If you haven’t heard, micro-segmentation is really in right now. Which is really great in the face of cyber security. Life may be like a box of chocolates, but your data centre needs to be more like a hotel and protect itself from east/west traffic. This next point is important; invest in some good threat intelligence and threat security. At the moment, we’re working with Check Point and VMware to highlight how merging Infinity and NSX can create the ideal security solution to protect you.
Figure out where you stand with a security posture review
There are hundreds of ways to fall foul of a cyber-attack in this day and age. With work no longer confined to the office, mobile workspaces have become all the rage – and for good reasons. Being able to work while on the field instead of having to wait to get back to the office, being able to work from home, or just simply being able to sort out an urgent matter when on holiday is revolutionary. And everyone’s trying to get into it. However, using some random Wi-Fi is always a risk. Honestly, you’ve not lived until you stand outside an O2 store trying to rob a second of Wi-Fi to send an email. In the rain. But how secure is that? A security posture review is essential to identify where your security has slipped. And it just so happens that we offer complimentary security posture reviews, where we analyse network traffic to detect a variety of security threats, evaluate end-point security, assess any threats that lurk in your infrastructure as well as other crucial little things. Have a chat with our experts to see where the danger can find a way in.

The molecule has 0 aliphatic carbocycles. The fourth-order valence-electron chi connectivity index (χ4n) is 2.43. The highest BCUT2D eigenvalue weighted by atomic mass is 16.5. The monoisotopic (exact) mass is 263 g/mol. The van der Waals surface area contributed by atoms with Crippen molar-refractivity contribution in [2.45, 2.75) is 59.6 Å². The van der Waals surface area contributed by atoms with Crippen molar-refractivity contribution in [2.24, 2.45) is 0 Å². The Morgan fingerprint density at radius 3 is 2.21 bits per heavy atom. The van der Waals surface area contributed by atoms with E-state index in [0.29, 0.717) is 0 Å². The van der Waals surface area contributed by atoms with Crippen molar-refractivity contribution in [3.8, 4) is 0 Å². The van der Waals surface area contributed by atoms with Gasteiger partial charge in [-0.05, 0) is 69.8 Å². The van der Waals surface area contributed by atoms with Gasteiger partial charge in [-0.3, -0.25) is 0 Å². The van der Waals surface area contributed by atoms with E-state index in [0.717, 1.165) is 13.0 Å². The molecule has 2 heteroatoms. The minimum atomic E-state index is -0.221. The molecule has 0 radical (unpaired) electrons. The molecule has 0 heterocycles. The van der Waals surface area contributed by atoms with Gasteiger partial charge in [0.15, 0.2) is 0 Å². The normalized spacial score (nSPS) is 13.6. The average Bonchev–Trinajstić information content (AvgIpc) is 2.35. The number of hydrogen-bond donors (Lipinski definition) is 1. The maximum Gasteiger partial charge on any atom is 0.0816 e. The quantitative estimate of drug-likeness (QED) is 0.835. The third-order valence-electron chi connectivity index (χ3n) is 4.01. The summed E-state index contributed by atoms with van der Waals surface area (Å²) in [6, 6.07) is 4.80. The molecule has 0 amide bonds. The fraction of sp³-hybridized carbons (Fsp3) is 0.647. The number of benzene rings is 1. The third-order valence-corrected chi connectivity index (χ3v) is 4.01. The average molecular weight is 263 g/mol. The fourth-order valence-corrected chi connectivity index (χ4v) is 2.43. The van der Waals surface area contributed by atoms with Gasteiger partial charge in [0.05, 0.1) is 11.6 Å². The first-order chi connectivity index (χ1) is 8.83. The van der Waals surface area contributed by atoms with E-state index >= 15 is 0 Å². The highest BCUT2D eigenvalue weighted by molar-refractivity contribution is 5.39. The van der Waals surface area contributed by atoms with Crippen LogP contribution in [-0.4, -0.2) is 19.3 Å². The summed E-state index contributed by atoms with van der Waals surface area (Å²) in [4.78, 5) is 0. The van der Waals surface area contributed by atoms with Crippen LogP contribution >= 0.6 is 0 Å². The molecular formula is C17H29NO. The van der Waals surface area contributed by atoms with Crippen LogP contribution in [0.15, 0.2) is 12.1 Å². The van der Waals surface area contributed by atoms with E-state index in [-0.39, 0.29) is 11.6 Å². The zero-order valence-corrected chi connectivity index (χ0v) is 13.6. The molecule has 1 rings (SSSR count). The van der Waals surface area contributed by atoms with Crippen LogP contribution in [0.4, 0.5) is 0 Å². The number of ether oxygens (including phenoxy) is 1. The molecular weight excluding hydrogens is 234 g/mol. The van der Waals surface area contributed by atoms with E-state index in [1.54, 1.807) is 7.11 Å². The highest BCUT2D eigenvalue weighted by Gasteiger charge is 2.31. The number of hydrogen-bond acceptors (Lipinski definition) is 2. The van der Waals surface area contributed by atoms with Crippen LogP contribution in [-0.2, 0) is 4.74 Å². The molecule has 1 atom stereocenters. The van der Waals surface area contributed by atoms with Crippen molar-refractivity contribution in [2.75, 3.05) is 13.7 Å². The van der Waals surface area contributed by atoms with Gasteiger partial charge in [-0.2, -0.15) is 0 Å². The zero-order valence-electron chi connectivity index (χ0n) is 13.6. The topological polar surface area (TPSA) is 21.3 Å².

One thing is for definite; cyber security has never been so important, and making sure that your IT reflects that is the way to protect yourself as much as possible from an attack. It’s important to be proactive in your cyber security, or you’ll be reacting to a security breach instead.